Rome exists not only as an intensely physical place, but also as a romantic idea onto which artists, poets, and writers project their own imaginations and longings. City of the Soul examines the evolving image of Rome in art and literature with a display of books, manuscripts, prints, photographs, and drawings.
This groundbreaking exhibition considers the ever-evolving identities of Rome during a pivotal period in the city’s history, 1770–1870, when it was transformed from a papal state to the capital of a unified, modern nation. Venerable monuments were demolished to make way for government ministries and arteries of commerce. Building projects and improvements in archaeological techniques revealed long forgotten remnants of the ancient metropolis. A tourist’s itinerary could include magnificent ruins, ecclesiastical edifices, scenic vistas, picturesque locales, fountains, gardens, and side trips to the surrounding countryside.
The exhibition juxtaposes a century of artistic impressions of Rome through a superb selection of prints and drawings by recognized masters such as Giovanni Battista Piranesi (1720–1778), J. M. W. Turner (1775–1851), and Edward Lear (1812–1888) along with lesser known artists whose work deserves greater attention.
The invention of photography also influenced the image of the city. Photographers consciously played on the compositions of Piranesi and earlier masters of the veduta tradition, while at the same time exploiting the expressive potential of this new medium. As the meditative, measured pace of the Grand Tour gave way to the demands of organized tourism, they supplied their new clientele with nostalgia as well as novelty in their views of the Eternal City.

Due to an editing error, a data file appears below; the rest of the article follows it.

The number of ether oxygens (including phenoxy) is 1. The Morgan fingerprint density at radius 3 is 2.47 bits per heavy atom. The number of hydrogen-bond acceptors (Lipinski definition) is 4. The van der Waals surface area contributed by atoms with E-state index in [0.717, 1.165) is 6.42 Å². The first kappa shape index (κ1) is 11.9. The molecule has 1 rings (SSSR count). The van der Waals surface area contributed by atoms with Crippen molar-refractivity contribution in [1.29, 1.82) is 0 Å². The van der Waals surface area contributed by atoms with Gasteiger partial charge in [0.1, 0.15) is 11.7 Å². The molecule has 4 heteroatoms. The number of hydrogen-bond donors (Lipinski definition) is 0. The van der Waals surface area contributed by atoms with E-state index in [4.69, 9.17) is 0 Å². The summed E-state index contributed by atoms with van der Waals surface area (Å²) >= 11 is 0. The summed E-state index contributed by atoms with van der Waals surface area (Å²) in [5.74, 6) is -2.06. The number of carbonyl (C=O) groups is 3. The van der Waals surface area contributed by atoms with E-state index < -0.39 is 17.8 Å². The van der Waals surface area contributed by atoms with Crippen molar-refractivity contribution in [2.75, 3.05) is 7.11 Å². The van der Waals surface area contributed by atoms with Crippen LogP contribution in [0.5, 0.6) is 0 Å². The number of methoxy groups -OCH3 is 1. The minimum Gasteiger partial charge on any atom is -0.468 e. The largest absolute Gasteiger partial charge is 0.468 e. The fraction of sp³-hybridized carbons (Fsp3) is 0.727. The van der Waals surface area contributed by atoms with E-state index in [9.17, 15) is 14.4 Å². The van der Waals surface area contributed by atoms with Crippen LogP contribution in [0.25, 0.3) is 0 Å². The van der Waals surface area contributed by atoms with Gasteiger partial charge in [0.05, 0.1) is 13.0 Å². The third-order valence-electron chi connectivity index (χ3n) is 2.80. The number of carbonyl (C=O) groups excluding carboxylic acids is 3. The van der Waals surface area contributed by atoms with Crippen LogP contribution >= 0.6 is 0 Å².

Take a virtual walk through Rome, stopping along the way at sites that inspired Byron and Shelley, Dickens and Hawthorne, Turner and Corot.
City of the Soul: Rome and the Romantics is made possible with generous support from the Arthur F. and Alice E. Adams Charitable Foundation and Fendi.
Assistance is provided by Barbara G. Fleischman and the Sherman Fairchild Fund for Exhibitions. The catalogue is made possible by the Franklin Jasper Walls Lecture Fund, the Foundation for Landscape Studies, and the Barr Ferree Foundation Fund for Publications, Department of Art and Archaeology, Princeton University.
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Read about Fendi's historic restoration of Rome's Trevi Fountain by visiting fendi.com.